Florida football: Gators, Billy Napier staying the course after UK loss

“We know what winning football looks like. Certainly Saturday was not that.”
Florida football coach Billy Napier isn't making major changes for the Gators after a lopsided loss at Kentucky.
Florida football coach Billy Napier isn't making major changes for the Gators after a lopsided loss at Kentucky. [ MICHELLE HAAS HUTCHINS | AP ]
Published Oct. 2|Updated Oct. 3

GAINESVILLE — Florida Gators coach Billy Napier boiled his 9-9 past, tenuous present and increasingly uncertain future into one phrase Monday:

“Nothing’s changed here.”

Whether you believe that’s good, bad or ugly after Saturday’s 33-14 loss at Kentucky is up to you. But after an unusually defensive news conference to kick off Vanderbilt week, Napier is staying the course.

In some ways, that shouldn’t be a surprise. Napier could have made substantial changes after his 6-7 first season. He chose not to, for better and worse.

Billy Napier doubles down

After fielding a historically bad defense last season, Napier doubled down on his system. He replaced one wunderkind mid-major coordinator (Patrick Toney) with another from the same tree (Austin Armstrong). Aside from Saturday’s showing at Kentucky, the decision has paid off; Florida has the nation’s No. 25 scoring defense and has allowed 38 fewer points through its first four Football Bowl Subdivision (FBS) games compared to last year.

Napier decided not to bring fresh blood to his onfield staff. His other two hires were a receivers coach who had two previous stints at UF (Billy Gonzales) and the promotion of defensive intern Russ Callaway.

Napier also could have followed UCF’s Gus Malzahn, Texas A&M’s Jimbo Fisher and Missouri’s Eliah Drinkwitz by delegating some, if not all, of his offensive play-calling duties to focus more of his attention elsewhere. He did not.

He said Monday he isn’t changing now, either, despite an offense that’s No. 108 nationally in scoring against Football Bowl Subdivision opponents.

Florida's offense struggled to get things going at Kentucky.
Florida's offense struggled to get things going at Kentucky. [ SILAS WALKER | Lexington Herald-Leader ]

“I think one of the things that’s challenging as a leader when you have a core responsibility, if there’s things in that area that can be done better, you’ve got to be able to tell yourself the truth…” Napier said. “I would tell you I’m a lot more critical of myself than anybody on the outside is. And I said it — I’ve said it publicly — there’s no sugarcoating this thing. We have no excuse.”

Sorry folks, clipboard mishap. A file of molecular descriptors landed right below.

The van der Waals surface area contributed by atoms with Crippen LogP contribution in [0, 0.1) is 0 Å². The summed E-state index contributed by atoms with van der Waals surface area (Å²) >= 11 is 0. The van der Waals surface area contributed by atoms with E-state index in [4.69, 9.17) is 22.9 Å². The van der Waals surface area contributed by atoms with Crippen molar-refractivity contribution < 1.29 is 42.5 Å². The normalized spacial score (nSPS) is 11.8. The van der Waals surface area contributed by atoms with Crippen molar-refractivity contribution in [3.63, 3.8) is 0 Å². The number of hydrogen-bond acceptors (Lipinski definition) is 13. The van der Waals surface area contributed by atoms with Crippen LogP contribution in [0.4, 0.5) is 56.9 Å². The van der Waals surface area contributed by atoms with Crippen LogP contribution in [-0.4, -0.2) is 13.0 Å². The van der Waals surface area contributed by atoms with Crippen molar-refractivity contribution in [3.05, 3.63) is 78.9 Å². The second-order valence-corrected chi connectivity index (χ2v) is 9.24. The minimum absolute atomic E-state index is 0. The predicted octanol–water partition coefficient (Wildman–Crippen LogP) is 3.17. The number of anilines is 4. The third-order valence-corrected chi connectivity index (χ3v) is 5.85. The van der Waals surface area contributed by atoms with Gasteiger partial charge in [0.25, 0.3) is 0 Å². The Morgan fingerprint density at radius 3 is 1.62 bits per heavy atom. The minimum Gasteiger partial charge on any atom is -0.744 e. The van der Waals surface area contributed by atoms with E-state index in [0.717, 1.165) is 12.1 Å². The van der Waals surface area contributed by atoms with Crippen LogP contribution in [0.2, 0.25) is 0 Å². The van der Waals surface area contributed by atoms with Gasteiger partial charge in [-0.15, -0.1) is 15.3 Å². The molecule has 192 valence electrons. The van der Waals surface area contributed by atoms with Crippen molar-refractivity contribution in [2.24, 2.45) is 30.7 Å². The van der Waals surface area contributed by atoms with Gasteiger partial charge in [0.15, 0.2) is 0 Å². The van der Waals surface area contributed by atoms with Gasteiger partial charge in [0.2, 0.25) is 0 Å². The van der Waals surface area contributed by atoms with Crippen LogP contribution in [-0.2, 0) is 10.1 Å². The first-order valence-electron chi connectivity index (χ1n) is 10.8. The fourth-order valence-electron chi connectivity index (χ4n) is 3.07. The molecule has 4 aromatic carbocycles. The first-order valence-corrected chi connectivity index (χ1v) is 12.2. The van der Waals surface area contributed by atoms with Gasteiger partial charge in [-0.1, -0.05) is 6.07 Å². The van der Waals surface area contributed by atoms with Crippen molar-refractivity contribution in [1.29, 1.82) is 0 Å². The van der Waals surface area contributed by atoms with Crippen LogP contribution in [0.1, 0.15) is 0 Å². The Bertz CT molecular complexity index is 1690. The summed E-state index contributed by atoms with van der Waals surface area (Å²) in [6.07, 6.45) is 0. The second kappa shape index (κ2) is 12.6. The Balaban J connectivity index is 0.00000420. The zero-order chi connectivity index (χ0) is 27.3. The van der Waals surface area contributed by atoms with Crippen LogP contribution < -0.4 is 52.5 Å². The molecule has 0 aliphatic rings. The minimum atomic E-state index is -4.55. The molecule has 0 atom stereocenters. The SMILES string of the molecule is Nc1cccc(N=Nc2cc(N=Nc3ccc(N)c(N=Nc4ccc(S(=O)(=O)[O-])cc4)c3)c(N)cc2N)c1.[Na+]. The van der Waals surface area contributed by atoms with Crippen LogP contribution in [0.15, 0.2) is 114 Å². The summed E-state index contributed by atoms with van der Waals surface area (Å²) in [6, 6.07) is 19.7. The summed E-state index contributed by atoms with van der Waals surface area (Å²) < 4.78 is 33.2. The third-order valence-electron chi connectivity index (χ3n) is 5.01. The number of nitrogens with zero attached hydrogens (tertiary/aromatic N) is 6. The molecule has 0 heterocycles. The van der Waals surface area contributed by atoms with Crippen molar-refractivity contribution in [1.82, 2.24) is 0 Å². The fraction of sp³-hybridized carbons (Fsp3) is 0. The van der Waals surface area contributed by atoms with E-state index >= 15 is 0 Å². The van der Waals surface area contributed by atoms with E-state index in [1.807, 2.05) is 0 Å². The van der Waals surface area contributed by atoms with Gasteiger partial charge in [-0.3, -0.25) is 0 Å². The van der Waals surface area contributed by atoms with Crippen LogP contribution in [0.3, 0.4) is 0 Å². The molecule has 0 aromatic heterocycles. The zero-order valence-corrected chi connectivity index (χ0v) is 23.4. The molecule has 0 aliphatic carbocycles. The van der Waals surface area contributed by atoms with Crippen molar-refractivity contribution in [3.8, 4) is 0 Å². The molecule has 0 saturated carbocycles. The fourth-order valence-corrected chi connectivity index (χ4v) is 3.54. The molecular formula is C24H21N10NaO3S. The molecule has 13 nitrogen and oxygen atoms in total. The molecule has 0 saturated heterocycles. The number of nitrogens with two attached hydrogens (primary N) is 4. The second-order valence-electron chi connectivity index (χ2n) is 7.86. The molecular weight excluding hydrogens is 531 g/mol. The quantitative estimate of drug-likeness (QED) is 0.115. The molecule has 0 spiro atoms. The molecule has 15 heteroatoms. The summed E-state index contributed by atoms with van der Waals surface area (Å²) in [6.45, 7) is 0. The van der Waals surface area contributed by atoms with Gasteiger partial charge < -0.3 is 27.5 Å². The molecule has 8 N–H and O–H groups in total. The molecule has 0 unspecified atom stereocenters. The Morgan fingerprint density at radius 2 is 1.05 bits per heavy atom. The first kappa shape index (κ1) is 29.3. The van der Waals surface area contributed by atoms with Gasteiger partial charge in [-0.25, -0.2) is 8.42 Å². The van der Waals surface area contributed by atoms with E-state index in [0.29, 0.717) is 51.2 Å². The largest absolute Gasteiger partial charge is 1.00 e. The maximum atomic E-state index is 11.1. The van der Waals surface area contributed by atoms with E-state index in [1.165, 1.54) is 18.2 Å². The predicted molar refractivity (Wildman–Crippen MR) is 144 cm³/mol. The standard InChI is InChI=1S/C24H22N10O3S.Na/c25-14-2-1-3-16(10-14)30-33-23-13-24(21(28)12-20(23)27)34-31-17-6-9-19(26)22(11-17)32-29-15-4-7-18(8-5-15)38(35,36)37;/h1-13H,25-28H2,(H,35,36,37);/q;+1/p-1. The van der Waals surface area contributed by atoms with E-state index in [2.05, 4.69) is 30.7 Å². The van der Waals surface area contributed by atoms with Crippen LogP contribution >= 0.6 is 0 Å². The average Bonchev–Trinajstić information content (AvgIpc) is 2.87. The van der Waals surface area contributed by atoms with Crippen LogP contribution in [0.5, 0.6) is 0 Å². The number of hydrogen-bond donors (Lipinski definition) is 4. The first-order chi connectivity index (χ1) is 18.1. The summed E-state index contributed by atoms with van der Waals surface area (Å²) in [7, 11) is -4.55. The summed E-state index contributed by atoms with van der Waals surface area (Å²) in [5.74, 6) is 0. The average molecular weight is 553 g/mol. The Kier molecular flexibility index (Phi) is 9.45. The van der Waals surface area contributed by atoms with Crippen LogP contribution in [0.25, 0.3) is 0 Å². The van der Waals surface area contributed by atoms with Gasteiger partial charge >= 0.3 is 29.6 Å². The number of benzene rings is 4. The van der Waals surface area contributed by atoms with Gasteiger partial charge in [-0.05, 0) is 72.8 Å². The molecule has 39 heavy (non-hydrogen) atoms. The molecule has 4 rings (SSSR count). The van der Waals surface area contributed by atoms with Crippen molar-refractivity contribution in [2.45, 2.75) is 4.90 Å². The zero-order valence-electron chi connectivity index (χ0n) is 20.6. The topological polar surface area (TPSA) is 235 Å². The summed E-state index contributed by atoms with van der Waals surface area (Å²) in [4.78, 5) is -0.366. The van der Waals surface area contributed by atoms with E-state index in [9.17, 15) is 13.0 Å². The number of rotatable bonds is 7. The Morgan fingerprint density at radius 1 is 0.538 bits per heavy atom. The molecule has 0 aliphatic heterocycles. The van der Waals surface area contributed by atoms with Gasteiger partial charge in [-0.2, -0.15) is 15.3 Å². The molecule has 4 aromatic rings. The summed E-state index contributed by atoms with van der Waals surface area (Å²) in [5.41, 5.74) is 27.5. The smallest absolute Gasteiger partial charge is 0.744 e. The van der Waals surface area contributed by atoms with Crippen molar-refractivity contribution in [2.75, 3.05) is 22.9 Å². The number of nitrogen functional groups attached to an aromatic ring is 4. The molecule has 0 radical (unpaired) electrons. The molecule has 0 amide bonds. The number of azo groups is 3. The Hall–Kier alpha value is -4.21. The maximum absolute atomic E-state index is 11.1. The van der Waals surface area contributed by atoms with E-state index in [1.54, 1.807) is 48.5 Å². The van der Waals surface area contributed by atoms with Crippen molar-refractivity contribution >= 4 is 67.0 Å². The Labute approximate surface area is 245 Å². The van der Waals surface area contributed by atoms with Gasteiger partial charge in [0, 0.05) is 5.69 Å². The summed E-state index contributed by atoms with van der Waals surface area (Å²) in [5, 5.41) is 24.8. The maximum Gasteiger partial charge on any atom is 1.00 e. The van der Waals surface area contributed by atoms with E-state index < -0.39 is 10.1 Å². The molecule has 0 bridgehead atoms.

How, then, does Florida explain its worst loss to Kentucky since 1979 or Saturday’s 2.4 rushing average (including sacks)?

Napier said the Gators were “lethargic,” then lost the turnover battle (4-0, including a special teams blunder and turnover on downs), the explosive plays battle (9-5), the penalties battle (10-3) and the battle in hidden yardage.

“We know what winning football looks like,” Napier said. “Certainly Saturday was not that.”

Napier cautioned against making too much of one performance. He said four times Monday that the questions he faced weren’t being asked two weeks ago after his statement win over Tennessee.

But that doesn’t mean the concerns aren’t valid.

Florida Gators’ rocky run game

Napier’s program is built to dominate the ground game but has averaged fewer than 2.4 yards per carry in four of its last six games against Power Five competition (including this season’s losses to Kentucky and Utah). Florida stressed one specific special-teams penalty last week but did it, anyway, with a leap over a blocker that gave Kentucky a fresh set of downs. After failing to have 11 men on the field against Utah and Charlotte, the Gators had too many on defense during a goal-line play — and still allowed a touchdown.

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The Gators couldn't stop Kentucky's Ray Davis on Saturday.
The Gators couldn't stop Kentucky's Ray Davis on Saturday. [ SILAS WALKER | Lexington Herald-Leader ]

“Listen, the level of detail that we put into evaluating a football game every week, that process doesn’t change,” Napier said. “I know we all like to think that it does change according to the result or the outcome that we get, but that’s not necessarily true. I think there’s got to be some consistency and some continuity in how you do that.”

Everything, Napier said, remains under evaluation. But he’s an even-keeled, methodical thinker. Nothing about his demeanor, approach or history suggests he’s willing to scrap his process or philosophies because of one game or even a tepid 3-2 start to Year 2 — if he even should.

Instead, Napier expects he, his staff and his team to evolve, the same way they did when he turned Louisiana into a perennial Sun Belt Conference contender.

“We didn’t play well Saturday,” Napier said, “but that doesn’t change my belief in what we do and how we do it.”

Which leads to the biggest question in Gainesville: When will that belief start changing the SEC standings?

Week 7 kickoff, TV information

USF will host Florida Atlantic next week at 3:30.
USF will host Florida Atlantic next week at 3:30. [ JEFFEREE WOO | Times ]

Some game details for the Oct. 14 contests were announced Monday:

Florida Atlantic at USF: 3:30 p.m., ESPN2

Florida at South Carolina: 3:30 p.m., SEC Network

ESPN has not yet decided the kickoff time for Syracuse at Florida State or Miami at North Carolina. Both will air on ABC, either at noon or 7:30 p.m.

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